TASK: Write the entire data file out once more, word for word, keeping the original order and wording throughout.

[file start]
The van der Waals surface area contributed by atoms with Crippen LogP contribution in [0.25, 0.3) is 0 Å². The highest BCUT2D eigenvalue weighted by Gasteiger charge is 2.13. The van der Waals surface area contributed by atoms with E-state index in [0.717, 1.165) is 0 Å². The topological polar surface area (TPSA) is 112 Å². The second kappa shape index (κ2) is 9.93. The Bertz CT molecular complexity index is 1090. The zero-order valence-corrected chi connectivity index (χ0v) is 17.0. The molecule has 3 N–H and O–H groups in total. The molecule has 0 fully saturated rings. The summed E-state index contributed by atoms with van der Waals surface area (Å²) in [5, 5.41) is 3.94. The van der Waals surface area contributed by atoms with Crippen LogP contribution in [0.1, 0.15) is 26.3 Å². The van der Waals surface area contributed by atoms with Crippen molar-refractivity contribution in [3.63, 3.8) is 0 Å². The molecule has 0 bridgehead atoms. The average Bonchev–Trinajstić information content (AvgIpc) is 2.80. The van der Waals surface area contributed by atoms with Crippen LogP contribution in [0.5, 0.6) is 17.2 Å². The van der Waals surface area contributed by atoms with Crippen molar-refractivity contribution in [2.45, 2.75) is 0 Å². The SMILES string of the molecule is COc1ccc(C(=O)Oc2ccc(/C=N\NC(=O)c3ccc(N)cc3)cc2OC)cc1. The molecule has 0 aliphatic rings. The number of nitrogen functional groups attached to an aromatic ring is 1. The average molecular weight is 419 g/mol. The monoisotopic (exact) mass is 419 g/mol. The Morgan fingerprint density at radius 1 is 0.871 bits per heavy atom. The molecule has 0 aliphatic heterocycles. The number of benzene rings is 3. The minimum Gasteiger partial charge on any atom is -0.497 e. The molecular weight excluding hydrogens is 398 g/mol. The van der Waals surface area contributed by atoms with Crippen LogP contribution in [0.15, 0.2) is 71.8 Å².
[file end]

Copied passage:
The van der Waals surface area contributed by atoms with Crippen LogP contribution in [0.25, 0.3) is 0 Å². The highest BCUT2D eigenvalue weighted by Gasteiger charge is 2.13. The van der Waals surface area contributed by atoms with E-state index in [0.717, 1.165) is 0 Å². The topological polar surface area (TPSA) is 112 Å². The second kappa shape index (κ2) is 9.93. The Bertz CT molecular complexity index is 1090. The zero-order valence-corrected chi connectivity index (χ0v) is 17.0. The molecule has 3 N–H and O–H groups in total. The molecule has 0 fully saturated rings. The summed E-state index contributed by atoms with van der Waals surface area (Å²) in [5, 5.41) is 3.94. The van der Waals surface area contributed by atoms with Crippen LogP contribution in [0.1, 0.15) is 26.3 Å². The van der Waals surface area contributed by atoms with Crippen molar-refractivity contribution in [3.63, 3.8) is 0 Å². The molecule has 0 bridgehead atoms. The average Bonchev–Trinajstić information content (AvgIpc) is 2.80. The van der Waals surface area contributed by atoms with Crippen LogP contribution in [0.5, 0.6) is 17.2 Å². The van der Waals surface area contributed by atoms with Crippen molar-refractivity contribution in [2.45, 2.75) is 0 Å². The SMILES string of the molecule is COc1ccc(C(=O)Oc2ccc(/C=N\NC(=O)c3ccc(N)cc3)cc2OC)cc1. The molecule has 0 aliphatic rings. The number of nitrogen functional groups attached to an aromatic ring is 1. The average molecular weight is 419 g/mol. The monoisotopic (exact) mass is 419 g/mol. The Morgan fingerprint density at radius 1 is 0.871 bits per heavy atom. The molecule has 0 aliphatic heterocycles. The number of benzene rings is 3. The minimum Gasteiger partial charge on any atom is -0.497 e. The molecular weight excluding hydrogens is 398 g/mol. The van der Waals surface area contributed by atoms with Crippen LogP contribution in [0.15, 0.2) is 71.8 Å².